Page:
Lent 1 March 1, 2020

The Rev. Janet Campbell

LENT 1  Year A

Genesis 2:15-17; 3:1-7; Psalm 32; Romans 5:12-19; Matthew 4:1-11


Christ Episcopal Church

Tacoma, Washington

Sunday, March 1, 2020

The Rev. Janet Campbell



Lent is a time for getting down

to the bare bones of things.


And so our liturgy

is stripped to the bone:


A simple wooden processional cross.


A font that baptism’s waters once overflowed –

now empty, dry.


And near the font, where

Easter’s Paschal candle

and the urn of

gold-gleaming baptismal oil resided –



Near the altar bare branches form

a stark tracery of the floral abundance

they replace

and foretell.


Our music settings are simplified . . .



We’ve buried the word we love to say,

that resurrection word . . .

the one that begins with A,

or sometimes H . . .

(depending on which spelling you use,)

and ends with “yah”


and there is silence.


You could almost say

Easter has departed this space

for a time . . .


except, of course,

that the living Word of God

still speaks to us here,

and the Body and Blood of Christ

still feed us here,

and we, the Assembly, still gather here,

the living Body of the Risen Christ.


But in these Lenten liturgies

we deliberately create

a small, spare wilderness,

an emptiness,

an absence,

a space of sparseness,

in which there is little

to distract us from encounter

with God.



For Lent is a time

of reckoning:

of self-examination

that cuts to the bone –


Who am I?

Who have I been?

Who does God desire me to become?


And what does it mean to follow Jesus

in all my being and becoming?


Most of the time

our over-stuffed lives provide

convenient refuge from these questions . . .


Even as we ruefully acknowledge

the unhealth

of our calendar- and device-

and social media-driven existence,


isn’t it sometimes a secret relief

that there is

little space,

little silence,

little time,

to experience the emptiness

that brings us face to face

with ourselves

and the living God?


Sometimes life events force us

into that uncomfortable emptiness,

ready or not.

Lent dares us

to choose that emptiness,

to enter willingly into that stillness.

to welcome that space

once a year . . .

for 40 days,


to fast from whatever serves

to distract us

from getting real

with ourselves and God.

Who am I?

Who have I been?

Who does God desire me to become?


And what does it mean to follow Jesus

in all my being and becoming?



Seven weeks ago,

on the First Sunday after the Epiphany,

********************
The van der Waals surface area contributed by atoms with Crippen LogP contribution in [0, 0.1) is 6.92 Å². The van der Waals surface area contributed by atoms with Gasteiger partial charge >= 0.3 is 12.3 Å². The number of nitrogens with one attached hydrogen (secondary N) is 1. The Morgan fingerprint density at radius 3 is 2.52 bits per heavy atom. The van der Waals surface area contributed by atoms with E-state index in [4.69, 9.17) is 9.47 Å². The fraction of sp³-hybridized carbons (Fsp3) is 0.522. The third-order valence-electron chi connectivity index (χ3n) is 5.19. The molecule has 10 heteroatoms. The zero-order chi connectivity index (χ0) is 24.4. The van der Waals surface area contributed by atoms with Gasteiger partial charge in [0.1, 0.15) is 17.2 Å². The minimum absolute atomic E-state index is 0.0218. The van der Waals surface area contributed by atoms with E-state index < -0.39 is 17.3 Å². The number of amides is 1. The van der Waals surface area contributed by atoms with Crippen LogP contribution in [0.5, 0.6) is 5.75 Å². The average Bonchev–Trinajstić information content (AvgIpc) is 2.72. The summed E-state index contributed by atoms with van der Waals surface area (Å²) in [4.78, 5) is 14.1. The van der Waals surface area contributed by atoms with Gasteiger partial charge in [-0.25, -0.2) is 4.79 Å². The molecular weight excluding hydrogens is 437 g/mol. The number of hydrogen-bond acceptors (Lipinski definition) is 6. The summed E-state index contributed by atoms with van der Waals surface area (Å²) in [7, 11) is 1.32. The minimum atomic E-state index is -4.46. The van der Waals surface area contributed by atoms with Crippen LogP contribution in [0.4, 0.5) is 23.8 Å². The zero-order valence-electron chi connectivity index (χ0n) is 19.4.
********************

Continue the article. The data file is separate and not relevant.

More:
we heard the story of Jesus’ baptism,

heard God lay claim on Jesus:


“This is my Son, the Beloved,

with whom I am well pleased.”


What did Jesus know about himself,

how did he understand himself

before those words were spoken . . .

and after . . .



As a boy, growing up in a small,

impoverished village,

as a man, a worker in wood and stone,

who loved a good dinner with friends,

as a Jew, practicing his religion?


Did he gradually awaken

to the divinity within?


Did God’s words at his baptism

open his mind and heart

to the full realization of it?


Next stop,

the wilderness,


like the mountaintop

of last Sunday’s Transfiguration,

a liminal place,

a thin place,


where, separated from the

familiar surroundings

and activities of everyday life,

one is likely to notice

the living God


the lurking tempter.


And the voice of the tempter that says,

“Quick, let me fill that void

with that which is meaningless.”



In the wilderness,

the austere, beautiful, desolate Judean desert

a carpenter-stone mason from Nazareth

wrestled with the mystery of his life . . .


and wrestled with the whispering, probing tempter

who would steal his life,

divert him from God’s purpose

his purpose,


lead him down the garden path

to ruin.


For what would it profit a man,

the tempter might have said,

to be the Son of God,

if he failed to use it

to his own advantage . . .

to satisfy his every hunger,

to exploit the power that came

with the title.


In the dark of night,

when the only glimmer of light

came from the cold stars high above,

was Jesus shaken by the weight

of what God

had laid upon him?


Were these his questions, too?


Who am I?

Who have I been?

Who does God desire me to become?

And what does it mean

in all my being and becoming

that I am God’s Beloved,

God’s Son?


For the Spirit had led Jesus

to the wilderness within,

where the struggle